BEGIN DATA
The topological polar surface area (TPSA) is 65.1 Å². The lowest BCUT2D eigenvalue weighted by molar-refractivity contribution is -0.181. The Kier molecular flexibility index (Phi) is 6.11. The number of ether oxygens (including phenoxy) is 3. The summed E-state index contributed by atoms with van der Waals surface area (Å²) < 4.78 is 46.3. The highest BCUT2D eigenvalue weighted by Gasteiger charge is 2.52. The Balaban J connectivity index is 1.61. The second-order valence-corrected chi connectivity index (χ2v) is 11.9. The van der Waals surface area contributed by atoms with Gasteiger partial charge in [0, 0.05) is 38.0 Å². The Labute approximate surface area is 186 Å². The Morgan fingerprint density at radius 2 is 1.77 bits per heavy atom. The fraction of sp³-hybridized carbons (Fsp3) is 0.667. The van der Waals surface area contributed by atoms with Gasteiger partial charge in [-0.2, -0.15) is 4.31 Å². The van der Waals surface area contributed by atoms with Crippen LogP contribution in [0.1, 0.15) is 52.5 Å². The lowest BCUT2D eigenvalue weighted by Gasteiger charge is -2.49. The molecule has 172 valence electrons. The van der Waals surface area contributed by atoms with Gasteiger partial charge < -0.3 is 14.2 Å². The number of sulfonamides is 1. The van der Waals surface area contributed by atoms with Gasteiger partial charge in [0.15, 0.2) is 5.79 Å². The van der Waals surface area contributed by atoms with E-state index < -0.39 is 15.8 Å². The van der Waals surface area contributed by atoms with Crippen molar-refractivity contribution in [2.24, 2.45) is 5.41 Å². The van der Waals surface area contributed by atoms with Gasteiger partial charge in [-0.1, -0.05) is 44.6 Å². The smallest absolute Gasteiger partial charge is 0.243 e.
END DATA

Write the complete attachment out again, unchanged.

The topological polar surface area (TPSA) is 65.1 Å². The lowest BCUT2D eigenvalue weighted by molar-refractivity contribution is -0.181. The Kier molecular flexibility index (Phi) is 6.11. The number of ether oxygens (including phenoxy) is 3. The summed E-state index contributed by atoms with van der Waals surface area (Å²) < 4.78 is 46.3. The highest BCUT2D eigenvalue weighted by Gasteiger charge is 2.52. The Balaban J connectivity index is 1.61. The second-order valence-corrected chi connectivity index (χ2v) is 11.9. The van der Waals surface area contributed by atoms with Gasteiger partial charge in [0, 0.05) is 38.0 Å². The Labute approximate surface area is 186 Å². The Morgan fingerprint density at radius 2 is 1.77 bits per heavy atom. The fraction of sp³-hybridized carbons (Fsp3) is 0.667. The van der Waals surface area contributed by atoms with Gasteiger partial charge in [-0.2, -0.15) is 4.31 Å². The van der Waals surface area contributed by atoms with Crippen LogP contribution in [0.1, 0.15) is 52.5 Å². The lowest BCUT2D eigenvalue weighted by Gasteiger charge is -2.49. The molecule has 172 valence electrons. The van der Waals surface area contributed by atoms with Gasteiger partial charge < -0.3 is 14.2 Å². The number of sulfonamides is 1. The van der Waals surface area contributed by atoms with Gasteiger partial charge in [0.15, 0.2) is 5.79 Å². The van der Waals surface area contributed by atoms with E-state index < -0.39 is 15.8 Å². The van der Waals surface area contributed by atoms with Crippen molar-refractivity contribution in [2.24, 2.45) is 5.41 Å². The van der Waals surface area contributed by atoms with Gasteiger partial charge in [-0.1, -0.05) is 44.6 Å². The smallest absolute Gasteiger partial charge is 0.243 e.